Late Saturday night in Sin City. I would usually be home with my family, but tonight I’ve picked up an extra shift on the transfer truck. Life has conspired with circumstance to leave me short on hours for the week.
The tones drop, the lights come up. One of the other medics bursts into the bunk room and grabs his jacket. He mumbles the address of a well-known elderly high rise along with the words “car vs building – fire – entrapment.” He’s out the door in a flash, and the radios are busy.
Partner du Jour and I stumble into the day room. Fire Alarm is delivering updates in staccato fashion. Fire. Ejection. Multiple patients. Burns. Status on the burn center and the helicopter? Units responding and arriving.
Two engines, a truck, and a deputy chief. Two paramedic units, two BLS ambulances, an EMS supervisor. PdJ and I listen in awe, standing in our t-shirts and stocking feet. We are the last ambulance available in the city. This is a call no one will soon forget, and we aren’t there.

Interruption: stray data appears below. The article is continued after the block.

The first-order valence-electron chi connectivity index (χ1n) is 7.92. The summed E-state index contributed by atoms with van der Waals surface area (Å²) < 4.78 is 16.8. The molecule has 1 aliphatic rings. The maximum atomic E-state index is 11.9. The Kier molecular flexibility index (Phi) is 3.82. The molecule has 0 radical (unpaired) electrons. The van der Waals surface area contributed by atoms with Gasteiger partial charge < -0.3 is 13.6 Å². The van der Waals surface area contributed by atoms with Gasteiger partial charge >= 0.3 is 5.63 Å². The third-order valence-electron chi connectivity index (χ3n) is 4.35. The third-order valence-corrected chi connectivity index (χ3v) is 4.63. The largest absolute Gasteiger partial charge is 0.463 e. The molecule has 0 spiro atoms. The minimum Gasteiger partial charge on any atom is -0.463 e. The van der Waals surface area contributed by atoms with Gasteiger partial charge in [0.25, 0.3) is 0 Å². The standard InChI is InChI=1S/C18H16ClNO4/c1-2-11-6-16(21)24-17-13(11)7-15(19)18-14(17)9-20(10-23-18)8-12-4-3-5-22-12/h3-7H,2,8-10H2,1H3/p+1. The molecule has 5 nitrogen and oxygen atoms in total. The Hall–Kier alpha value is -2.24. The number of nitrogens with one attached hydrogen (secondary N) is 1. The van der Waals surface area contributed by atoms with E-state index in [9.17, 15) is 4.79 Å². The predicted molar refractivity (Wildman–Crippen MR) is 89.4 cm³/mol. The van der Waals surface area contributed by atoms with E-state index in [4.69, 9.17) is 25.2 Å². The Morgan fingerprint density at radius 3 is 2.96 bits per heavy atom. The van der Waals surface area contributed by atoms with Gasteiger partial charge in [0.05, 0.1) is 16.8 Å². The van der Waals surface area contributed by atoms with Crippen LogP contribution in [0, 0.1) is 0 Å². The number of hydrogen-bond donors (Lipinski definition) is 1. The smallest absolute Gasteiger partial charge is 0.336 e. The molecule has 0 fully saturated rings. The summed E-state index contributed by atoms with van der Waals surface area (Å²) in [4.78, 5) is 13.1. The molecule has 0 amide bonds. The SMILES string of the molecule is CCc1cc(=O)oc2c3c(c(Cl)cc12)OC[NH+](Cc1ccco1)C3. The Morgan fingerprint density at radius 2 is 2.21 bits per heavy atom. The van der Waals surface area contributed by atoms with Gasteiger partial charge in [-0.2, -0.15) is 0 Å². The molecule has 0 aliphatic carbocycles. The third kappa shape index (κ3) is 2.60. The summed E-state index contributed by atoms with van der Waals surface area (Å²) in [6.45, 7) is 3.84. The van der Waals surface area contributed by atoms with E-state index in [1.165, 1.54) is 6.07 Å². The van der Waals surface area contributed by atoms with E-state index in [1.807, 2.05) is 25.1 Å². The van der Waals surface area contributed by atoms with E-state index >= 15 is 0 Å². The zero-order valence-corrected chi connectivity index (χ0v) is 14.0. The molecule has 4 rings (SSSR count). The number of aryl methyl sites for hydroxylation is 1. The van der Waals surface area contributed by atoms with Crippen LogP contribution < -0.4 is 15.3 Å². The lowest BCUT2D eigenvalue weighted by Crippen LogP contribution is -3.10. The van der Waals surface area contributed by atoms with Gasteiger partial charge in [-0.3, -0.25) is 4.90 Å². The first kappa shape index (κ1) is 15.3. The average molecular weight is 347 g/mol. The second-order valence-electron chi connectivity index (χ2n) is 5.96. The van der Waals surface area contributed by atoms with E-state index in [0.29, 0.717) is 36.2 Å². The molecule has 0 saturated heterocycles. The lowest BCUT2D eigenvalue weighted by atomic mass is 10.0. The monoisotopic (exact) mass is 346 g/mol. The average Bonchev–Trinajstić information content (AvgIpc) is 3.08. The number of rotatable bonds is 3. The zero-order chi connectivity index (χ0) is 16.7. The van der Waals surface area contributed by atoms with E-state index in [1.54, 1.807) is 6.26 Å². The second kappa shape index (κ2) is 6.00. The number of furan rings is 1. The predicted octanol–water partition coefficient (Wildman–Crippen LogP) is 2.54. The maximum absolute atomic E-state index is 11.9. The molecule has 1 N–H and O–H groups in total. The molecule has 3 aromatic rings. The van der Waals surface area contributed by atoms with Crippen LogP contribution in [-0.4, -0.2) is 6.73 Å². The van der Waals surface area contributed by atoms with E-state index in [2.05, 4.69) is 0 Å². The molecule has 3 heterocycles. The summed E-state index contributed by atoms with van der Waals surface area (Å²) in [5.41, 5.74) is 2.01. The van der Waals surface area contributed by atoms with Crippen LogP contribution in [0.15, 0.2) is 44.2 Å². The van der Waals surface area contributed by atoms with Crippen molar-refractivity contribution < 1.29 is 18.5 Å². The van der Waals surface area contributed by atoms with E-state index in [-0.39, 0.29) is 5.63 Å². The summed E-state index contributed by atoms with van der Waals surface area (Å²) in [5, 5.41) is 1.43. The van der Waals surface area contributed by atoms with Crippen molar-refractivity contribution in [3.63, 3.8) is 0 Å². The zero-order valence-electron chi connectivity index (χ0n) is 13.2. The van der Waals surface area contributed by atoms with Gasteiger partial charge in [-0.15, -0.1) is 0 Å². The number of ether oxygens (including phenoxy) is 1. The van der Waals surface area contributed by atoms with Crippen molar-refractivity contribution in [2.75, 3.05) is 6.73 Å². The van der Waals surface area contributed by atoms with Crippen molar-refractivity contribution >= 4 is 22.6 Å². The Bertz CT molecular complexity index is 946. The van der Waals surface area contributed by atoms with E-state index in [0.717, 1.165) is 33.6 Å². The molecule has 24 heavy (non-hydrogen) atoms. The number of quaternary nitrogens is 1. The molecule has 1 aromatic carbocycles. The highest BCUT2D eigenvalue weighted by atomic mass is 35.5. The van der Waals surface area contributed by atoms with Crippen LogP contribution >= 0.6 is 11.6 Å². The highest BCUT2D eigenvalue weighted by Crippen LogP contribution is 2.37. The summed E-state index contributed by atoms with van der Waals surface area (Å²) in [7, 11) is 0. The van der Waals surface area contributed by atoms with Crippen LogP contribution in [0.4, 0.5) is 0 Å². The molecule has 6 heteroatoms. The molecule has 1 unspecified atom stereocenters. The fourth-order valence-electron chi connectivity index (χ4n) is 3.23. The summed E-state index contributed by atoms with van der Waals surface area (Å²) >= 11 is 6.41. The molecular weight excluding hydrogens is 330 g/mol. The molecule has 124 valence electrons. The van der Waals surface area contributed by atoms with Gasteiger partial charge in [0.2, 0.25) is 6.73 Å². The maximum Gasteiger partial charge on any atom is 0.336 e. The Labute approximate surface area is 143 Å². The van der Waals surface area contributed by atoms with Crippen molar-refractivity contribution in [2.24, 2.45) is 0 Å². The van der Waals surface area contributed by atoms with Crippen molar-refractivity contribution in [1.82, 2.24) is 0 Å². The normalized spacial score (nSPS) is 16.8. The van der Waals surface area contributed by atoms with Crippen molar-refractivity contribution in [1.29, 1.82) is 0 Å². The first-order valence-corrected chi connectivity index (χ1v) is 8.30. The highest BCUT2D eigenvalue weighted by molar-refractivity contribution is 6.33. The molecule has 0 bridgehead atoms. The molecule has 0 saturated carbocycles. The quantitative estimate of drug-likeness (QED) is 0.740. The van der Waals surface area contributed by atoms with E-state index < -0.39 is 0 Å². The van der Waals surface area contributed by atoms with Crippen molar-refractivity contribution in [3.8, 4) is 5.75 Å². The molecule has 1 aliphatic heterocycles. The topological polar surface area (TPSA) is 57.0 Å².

That may be a good thing.
Two critical burn patients are whisked to Big City Trauma Center in short order, and three less critical ones go to local hospitals. We hear a few details from the returning crews, and a bystander video even turns up on YouTube.
In the parlance of the business, it’s a ‘good’ call. There was lots of work to be done and a critical chance to make a difference. Sometimes it’s easy to forget that our busy days are life-changers for our patients.
When I get home, Deputy Dad calls and asks if I was involved. At first I expect professional interest, but then he says that one of the critical patients is a good friend of a friend, a mere four degrees of separation.
Suddenly it’s not such a good call anymore. Godspeed, sir.